I'm even more hesitant when you look at stuff like Playstation Store and the Wii Store and so on. They can't even keep backwards compatibility with their latest system, so am I going to have to keep buying new digital copies as new consoles come out and the old ones become obsolete and broken? And when they decide to stop making this or that game available for whatever legal or financial reason, what's going to happen to my digital copy? Will I get one final chance to download it again, or am I going to lose it forever because I didn't back it up on degradable physical media?

      Digital content makes so many promises but seemingly neglects to address the pitfalls in the future. Like they are saying if the company goes under and you lose access to that stuff, well I'll be out of a job anyways, so I don't care.

  2. I actually agree with you on this in principle. But I have to try and make a case for the other side with an example.

    Many MMORPGs most notably those that begin with a subscription plan but not all or only those offer at the initial outset of their service, an option for Lifetime Membership. Pay anywhere from $300-500 and receive 'Founder' status. A somewhat dubious honor that really only shows itself if you play the game for the next 3 years and/or if they switch to a Free 2 Play model with subscriptions. Now while this option is actually pretty good, barring the fact that it is usually only offered for a period of 7-30 days prior to or right after launch and you can't be sure the game will be worth it, the fact of the matter is I don't think any of us reasonably expect a game server to be running for a lifetime.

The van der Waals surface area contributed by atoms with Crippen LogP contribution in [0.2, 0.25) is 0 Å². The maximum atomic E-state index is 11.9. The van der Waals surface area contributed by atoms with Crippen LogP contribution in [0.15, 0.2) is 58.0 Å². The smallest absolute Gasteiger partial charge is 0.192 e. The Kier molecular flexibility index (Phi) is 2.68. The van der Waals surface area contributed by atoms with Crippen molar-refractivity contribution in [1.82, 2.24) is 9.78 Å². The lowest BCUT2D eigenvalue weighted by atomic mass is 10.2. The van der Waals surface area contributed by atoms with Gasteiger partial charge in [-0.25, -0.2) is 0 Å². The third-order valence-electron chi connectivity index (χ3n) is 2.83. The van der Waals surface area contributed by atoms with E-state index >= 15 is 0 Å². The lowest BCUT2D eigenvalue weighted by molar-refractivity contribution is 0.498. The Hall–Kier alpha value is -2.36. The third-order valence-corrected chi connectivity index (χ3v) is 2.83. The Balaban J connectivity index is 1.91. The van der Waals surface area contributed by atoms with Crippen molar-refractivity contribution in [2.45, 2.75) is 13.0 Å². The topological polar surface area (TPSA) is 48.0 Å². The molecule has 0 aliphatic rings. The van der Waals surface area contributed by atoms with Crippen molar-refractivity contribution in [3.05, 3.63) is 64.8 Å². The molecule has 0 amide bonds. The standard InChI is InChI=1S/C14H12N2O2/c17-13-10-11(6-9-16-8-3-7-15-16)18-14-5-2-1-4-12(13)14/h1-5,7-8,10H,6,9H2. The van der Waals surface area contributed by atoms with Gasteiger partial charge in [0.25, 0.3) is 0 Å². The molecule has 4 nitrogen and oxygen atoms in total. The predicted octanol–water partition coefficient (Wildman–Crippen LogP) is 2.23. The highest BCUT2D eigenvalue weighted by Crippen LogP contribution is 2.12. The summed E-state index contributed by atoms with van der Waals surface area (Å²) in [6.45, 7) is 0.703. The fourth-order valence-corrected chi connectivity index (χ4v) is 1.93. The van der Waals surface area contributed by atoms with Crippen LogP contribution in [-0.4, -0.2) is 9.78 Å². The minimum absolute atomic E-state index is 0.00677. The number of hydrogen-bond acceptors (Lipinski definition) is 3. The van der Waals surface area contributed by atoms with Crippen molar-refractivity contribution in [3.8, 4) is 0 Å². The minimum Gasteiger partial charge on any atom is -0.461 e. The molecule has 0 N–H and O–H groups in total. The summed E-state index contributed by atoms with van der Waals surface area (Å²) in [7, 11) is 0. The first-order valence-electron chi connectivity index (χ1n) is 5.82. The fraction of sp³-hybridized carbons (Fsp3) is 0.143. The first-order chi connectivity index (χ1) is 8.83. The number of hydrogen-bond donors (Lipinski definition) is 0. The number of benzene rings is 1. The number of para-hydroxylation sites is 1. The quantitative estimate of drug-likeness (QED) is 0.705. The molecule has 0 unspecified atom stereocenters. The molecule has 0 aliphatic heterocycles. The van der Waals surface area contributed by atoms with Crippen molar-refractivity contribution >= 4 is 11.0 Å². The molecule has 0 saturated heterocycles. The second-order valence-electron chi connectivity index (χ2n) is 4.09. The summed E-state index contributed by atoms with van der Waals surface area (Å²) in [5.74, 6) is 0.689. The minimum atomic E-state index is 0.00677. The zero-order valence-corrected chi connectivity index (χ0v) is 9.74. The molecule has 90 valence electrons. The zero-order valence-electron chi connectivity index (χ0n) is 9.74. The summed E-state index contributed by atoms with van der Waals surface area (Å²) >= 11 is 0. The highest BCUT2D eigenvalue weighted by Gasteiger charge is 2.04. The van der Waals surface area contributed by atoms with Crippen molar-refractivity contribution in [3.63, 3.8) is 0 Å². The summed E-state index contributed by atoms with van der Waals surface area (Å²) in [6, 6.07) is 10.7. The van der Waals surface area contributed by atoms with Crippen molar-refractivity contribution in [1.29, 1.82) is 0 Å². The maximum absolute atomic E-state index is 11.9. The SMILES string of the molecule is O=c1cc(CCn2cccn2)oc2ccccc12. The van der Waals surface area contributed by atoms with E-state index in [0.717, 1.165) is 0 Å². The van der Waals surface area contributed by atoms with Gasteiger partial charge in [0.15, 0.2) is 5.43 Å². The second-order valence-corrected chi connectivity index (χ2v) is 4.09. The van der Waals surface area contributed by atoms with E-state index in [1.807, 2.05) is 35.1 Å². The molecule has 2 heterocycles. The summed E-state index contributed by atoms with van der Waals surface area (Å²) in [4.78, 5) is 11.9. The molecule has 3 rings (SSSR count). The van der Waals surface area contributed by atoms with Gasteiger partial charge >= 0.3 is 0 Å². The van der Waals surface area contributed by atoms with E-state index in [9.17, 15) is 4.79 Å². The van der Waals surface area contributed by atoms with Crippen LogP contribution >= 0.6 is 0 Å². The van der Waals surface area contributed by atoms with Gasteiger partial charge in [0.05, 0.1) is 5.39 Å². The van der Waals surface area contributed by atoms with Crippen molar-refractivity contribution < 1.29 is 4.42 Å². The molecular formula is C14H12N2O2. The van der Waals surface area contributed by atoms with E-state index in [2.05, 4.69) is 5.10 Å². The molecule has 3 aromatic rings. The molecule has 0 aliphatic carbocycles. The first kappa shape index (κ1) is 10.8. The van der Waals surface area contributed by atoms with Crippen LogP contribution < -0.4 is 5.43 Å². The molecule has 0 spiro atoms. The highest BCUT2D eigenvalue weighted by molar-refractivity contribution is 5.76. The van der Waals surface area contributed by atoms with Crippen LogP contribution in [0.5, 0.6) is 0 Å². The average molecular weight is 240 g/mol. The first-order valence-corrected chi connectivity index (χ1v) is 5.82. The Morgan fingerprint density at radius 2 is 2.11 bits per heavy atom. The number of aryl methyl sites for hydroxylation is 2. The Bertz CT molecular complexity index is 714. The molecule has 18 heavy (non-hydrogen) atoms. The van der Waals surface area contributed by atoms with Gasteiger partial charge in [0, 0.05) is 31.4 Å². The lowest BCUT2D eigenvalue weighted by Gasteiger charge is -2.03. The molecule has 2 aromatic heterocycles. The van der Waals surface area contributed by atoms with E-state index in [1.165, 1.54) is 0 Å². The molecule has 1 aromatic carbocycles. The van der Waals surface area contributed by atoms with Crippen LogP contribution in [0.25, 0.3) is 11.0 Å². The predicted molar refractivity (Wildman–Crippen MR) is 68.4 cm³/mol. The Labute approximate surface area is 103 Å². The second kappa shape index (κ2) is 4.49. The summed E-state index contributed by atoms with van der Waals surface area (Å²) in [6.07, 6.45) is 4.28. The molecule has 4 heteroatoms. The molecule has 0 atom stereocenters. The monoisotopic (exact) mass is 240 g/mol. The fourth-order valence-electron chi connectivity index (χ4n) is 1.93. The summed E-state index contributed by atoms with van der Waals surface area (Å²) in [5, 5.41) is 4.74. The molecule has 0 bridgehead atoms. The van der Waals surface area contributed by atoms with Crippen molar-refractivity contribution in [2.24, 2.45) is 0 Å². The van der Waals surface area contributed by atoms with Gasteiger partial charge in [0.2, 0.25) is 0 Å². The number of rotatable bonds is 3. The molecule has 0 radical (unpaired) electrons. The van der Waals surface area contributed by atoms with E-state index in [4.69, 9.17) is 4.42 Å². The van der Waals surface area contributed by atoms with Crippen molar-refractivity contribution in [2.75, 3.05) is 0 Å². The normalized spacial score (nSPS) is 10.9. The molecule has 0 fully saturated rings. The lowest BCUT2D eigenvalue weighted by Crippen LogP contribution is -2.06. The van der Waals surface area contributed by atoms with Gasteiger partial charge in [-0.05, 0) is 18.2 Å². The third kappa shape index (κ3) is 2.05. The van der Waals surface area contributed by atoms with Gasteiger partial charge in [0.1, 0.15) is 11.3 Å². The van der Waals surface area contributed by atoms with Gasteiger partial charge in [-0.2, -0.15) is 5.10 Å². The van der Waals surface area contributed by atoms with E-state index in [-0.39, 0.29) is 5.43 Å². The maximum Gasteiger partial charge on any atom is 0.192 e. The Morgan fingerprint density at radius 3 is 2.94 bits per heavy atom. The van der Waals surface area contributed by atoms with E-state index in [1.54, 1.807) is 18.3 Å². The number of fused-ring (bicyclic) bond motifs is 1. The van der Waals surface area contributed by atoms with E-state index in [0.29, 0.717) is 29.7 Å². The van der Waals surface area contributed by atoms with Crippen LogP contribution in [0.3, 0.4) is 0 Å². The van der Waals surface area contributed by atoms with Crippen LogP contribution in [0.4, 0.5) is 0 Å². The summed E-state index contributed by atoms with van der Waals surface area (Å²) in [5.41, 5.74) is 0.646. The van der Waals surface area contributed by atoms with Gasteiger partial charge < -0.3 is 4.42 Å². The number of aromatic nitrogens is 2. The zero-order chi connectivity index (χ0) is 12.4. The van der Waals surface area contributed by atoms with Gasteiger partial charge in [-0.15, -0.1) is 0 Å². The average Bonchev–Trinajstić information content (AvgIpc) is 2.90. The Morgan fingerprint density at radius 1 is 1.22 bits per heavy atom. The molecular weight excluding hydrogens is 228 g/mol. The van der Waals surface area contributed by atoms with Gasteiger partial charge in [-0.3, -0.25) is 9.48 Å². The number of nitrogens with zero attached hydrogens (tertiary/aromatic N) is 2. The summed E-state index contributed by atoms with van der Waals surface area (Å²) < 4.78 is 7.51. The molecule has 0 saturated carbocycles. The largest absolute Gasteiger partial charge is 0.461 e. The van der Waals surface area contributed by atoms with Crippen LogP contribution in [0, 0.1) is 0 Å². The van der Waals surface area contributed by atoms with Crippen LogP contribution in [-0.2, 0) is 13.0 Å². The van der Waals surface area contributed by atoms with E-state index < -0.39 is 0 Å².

Yes it would be wonderful for example to keep logging into Star Trek Online, Final Fantasy XI or XIV, Wildstar Online, or Star Wars: The Old Republic to name a few that have had 'Founder' Lifetime subscriptions offered. But even if by some miracle the player base remained intact for 20+ years, yeah I see you heading there World of Warcraft, but the company is unlikely to keep those servers online and I can't really see a court of law doing anything more than telling them to get better lawyers and change the wording of the offer next time.

    Unless technology experiences some sort of exponential boom that would make current game hosting the no more difficult than the equivalent of having a spare USB Drive or SD Card around, then eventually they will shut those servers done. Either because the technology or the software is outdated and it's just not financially beneficial to them anymore.